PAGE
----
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6 key components to a successful license negotiation that TTOs sometimes let slip

In her recent blog post, Danielle McCulloch, vice president at tech transfer firm Fuentek, offers six key components of licensing negotiations that are sometimes forgotten by tech transfer professionals:

  1. Value is more important than price. Attempting to tag a price on a technology usually yields a number that’s too high or too low; instead, TTOs should put a value on the deal. If a company asks what the cost would be to license a technology, ask what value your technology brings to the market, how the company will use it, and what the specific circumstances of the market are.
  2. Let the licensing prospect make the first offer. “Remember: You hold the technology they want, so you get to set the rules of the negotiation,” writes McCulloch. After a company inquires about a technology, TTOs should put together a basic term sheet for the prospect to fill out and submit as an application for a license. “This first step puts the TTO in a position of power, because the application sets the floor for the negotiations,” McCulloch says.
  3. Grant exclusivity judiciously. It is understandable that companies want to protect their license through an exclusive agreement, but what if other companies express interest in your technology? Consider a field-of-use exclusive license, which provides the protection companies want while maintaining the flexibility to secure additional licenses to cover additional markets.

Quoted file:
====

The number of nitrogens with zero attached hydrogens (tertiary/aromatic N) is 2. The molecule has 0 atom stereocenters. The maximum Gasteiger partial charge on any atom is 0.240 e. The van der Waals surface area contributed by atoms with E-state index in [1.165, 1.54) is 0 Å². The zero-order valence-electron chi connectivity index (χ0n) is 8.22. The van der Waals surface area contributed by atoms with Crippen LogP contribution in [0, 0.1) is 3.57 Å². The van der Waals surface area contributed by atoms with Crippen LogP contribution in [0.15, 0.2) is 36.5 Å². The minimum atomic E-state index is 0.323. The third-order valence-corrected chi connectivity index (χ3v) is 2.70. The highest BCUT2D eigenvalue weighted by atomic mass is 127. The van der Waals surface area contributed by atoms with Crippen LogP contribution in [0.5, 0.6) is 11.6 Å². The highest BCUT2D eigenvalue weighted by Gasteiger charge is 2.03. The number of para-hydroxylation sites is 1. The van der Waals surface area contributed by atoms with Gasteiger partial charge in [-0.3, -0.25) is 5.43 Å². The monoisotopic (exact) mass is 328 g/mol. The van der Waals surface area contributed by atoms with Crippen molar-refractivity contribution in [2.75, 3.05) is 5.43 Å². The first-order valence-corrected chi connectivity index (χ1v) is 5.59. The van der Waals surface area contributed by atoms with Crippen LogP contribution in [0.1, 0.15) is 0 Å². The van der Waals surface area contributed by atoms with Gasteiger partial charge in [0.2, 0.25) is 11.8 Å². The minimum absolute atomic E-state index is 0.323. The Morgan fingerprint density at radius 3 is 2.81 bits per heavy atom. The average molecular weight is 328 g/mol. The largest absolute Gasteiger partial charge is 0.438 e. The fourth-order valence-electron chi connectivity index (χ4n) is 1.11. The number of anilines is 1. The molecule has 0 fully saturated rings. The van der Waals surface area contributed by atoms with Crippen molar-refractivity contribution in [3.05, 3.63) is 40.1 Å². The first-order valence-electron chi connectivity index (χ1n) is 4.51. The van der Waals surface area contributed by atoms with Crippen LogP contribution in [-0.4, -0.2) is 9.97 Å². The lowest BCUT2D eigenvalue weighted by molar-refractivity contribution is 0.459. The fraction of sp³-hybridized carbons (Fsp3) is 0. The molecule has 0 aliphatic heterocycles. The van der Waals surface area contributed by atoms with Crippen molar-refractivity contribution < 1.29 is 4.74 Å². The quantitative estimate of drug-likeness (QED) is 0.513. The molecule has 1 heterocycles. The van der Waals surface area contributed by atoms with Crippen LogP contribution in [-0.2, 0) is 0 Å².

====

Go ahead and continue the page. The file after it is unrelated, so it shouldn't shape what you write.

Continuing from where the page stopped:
4. Use caution in setting the royalty rate. When looking at the royalty rate, consider both the percentage of the total product and the portion of the product portfolio that the technology will impact. A rate might look reasonable until you realize it’s too low given how crucial the technology is to the company’s product line, for example.
  5. Rethink the concept of the “counter-offer.” Once a prospect makes the first offer to set the floor for negotiations, a counter-offer sets the ceiling — the offer won’t go higher than this. But rather than structuring a detailed counter-offer, enter into a dialogue with the prospect about the proposed terms that need adjusting. It can be an intimidating conversation, so McCulloch recommends having a few rehearsed responses and requests on hand.
  6. Both sides want the best deal possible. It’s helpful to approach a deal from both yours and the licensee’s perspective; it empowers you to negotiate more effectively and get the best deal for your organization. “And remember,” writes McCulloch, “the person on the other side of the negotiating table is doing the same thing. We don’t assume their first offer is their best offer.”

Source: Fuentek

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